In October 2018, the IMO Marine Environment Protection Committee (MEPC) adopted an Action Plan, which will consider a suite of possible measures for the short, medium and longer term. The immediate priority is for IMO to make progress with short term measures, including the adoption of new regulations that will achieve further CO2 reductions from shipping before 2023. ICS is acutely aware of the political importance that many governments attach to this 2023 date if unilateral or regional rules are to be prevented.
ICS, in co-operation with other industry associations, came forward with detailed proposals which were given initial consideration by the MEPC in May 2019. These industry proposals support a further tightening of the existing Energy Efficiency Design Index (EEDI) for new ships – which already require ships built in 2025 to be 30% more efficient than those delivered in 2013. They also propose the concept of the ‘Super SEEMP’, whereby mandatory Ship Energy Efficiency Management Plans will be subject to some form of external audit as part of the International Management Code for the Safe Operation of Ships and for Pollution Prevention (ISM Code).
In making these proposals, ICS and the industry are trying to offer some viable alternatives to some frankly unrealistic suggestions from some IMO Member States which, if accepted, would lead to serious market distortion. These impractical and unhelpful ideas include operational efficiency indexing of individual ships, mandatory speed limits (as opposed to speed optimisation which ICS fully supports) and mandatory refitting of potentially unproven and immature new technologies which may be inappropriate for many ships and actually counterproductive.
The overriding concern of ICS is that many of these unwelcome proposals confuse the CO2 emissions generated by particular shipping routes and trades with the operational efficiency of individual vessels.
For example, the fuel consumed by two identical ships during two similar voyages will vary considerably due to factors such as currents, ocean conditions and weather. Similarly, fuel consumed by individual ships, particularly those in tramp sectors, may vary considerably from one year to the next, being dependent on changing trading patterns and the nature of charters over which the ship operator has little control.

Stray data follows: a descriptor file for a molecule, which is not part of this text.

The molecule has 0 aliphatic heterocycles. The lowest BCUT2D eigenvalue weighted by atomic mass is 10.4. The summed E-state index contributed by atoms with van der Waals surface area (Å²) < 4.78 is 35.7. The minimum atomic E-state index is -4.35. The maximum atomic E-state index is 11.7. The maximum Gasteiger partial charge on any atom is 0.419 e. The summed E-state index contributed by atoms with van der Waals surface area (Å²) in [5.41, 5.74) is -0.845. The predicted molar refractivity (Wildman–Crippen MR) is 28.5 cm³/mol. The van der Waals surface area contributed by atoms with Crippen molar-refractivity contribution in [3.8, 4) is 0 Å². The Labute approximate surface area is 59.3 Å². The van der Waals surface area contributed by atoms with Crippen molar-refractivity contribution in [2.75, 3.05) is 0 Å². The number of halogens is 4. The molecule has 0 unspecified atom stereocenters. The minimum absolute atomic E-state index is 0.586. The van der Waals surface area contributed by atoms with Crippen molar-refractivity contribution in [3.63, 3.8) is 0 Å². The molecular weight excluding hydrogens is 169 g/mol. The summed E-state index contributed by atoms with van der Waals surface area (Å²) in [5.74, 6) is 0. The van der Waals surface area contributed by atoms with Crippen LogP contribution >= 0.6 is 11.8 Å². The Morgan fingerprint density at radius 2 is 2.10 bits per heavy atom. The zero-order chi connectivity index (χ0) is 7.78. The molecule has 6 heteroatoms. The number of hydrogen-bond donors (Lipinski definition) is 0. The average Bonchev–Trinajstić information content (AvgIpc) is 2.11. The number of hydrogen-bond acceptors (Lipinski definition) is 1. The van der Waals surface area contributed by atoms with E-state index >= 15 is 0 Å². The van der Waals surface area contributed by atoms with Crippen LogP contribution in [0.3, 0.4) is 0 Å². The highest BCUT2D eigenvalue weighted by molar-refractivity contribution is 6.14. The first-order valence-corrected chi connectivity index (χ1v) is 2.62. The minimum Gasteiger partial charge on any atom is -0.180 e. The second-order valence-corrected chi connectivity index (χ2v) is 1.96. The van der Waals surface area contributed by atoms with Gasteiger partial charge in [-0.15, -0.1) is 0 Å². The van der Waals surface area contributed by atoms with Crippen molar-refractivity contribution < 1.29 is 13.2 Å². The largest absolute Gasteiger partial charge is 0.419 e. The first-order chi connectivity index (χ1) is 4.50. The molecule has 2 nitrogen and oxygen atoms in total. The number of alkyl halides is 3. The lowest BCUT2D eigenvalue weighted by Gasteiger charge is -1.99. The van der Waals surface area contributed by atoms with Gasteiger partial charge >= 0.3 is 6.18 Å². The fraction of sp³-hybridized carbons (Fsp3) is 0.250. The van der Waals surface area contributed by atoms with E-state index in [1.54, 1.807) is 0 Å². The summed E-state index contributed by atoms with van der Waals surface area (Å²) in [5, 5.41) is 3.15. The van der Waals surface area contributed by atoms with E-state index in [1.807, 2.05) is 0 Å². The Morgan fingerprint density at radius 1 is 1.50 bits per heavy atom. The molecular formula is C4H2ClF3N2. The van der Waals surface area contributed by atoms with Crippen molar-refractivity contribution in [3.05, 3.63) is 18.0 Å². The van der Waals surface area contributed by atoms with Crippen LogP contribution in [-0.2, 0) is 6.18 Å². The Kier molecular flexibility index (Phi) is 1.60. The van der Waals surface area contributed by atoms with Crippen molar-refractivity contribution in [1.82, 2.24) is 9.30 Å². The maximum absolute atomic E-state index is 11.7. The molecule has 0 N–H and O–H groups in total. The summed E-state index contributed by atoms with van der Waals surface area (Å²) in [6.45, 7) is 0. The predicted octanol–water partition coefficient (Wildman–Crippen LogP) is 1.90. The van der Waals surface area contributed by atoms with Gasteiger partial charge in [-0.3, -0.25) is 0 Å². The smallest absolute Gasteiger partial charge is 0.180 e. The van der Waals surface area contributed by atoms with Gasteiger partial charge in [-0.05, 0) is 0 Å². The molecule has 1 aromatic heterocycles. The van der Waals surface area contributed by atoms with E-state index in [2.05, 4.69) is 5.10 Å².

A ship which predominantly trades in the North Atlantic, the Bay of Biscay or the North Sea will superficially display far worse operational efficiency indicators than a ship which mostly trades in areas like the Gulf of Mexico or the Adriatic. ICS wants IMO to make meaningful progress with short term GHG reduction measures as soon as possible to achieve further measurable GHG reductions by 2023, in addition to the significant reductions already achieved by the sector since 2008.
But while these short term measures will be very important, ICS also wants IMO to move on to developing the critical longer term measures that will truly help the industry to decarbonise completely. It is vital that these discussions begin in earnest during 2020.
In March 2019, ICS and other international shipowner associations made an important submission to IMO in order to highlight the fact that, when account is taken of projections for future trade growth, the industry cannot achieve the 2050 GHG reduction target using fossil fuels alone.
Investment in fuels, propulsion systems and other new technologies
This may require an efficiency improvement of around 90% compared to 2008, which cannot be delivered with current propulsion systems. If the 2050 reduction target is to be met, commercially viable low emission ships need to start appearing on the market by the 2030s.
To reiterate, the technologies necessary to achieve the ambitious IMO GHG reduction goals do not yet exist in a form which is viable for widespread use by international shipping, especially for intercontinental voyages. Over the next decade, the sector is therefore going to require massive investment in research and development of zero (or near zero) CO2 emitting fuels, propulsion systems and other new technologies.
ICS believes that new and innovative measures to encourage research and development must therefore be a key component of the longer term measures that are considered by IMO in 2020, and that work on this needs to be completed before 2023.
ICS, its member national associations, and other international shipowner associations, are currently engaged in intensive discussions on how global GHG reduction research and development programmes might be accelerated and, subject to achieving global consensus, the industry hopes to come forward with some detailed ideas before the end of 2019.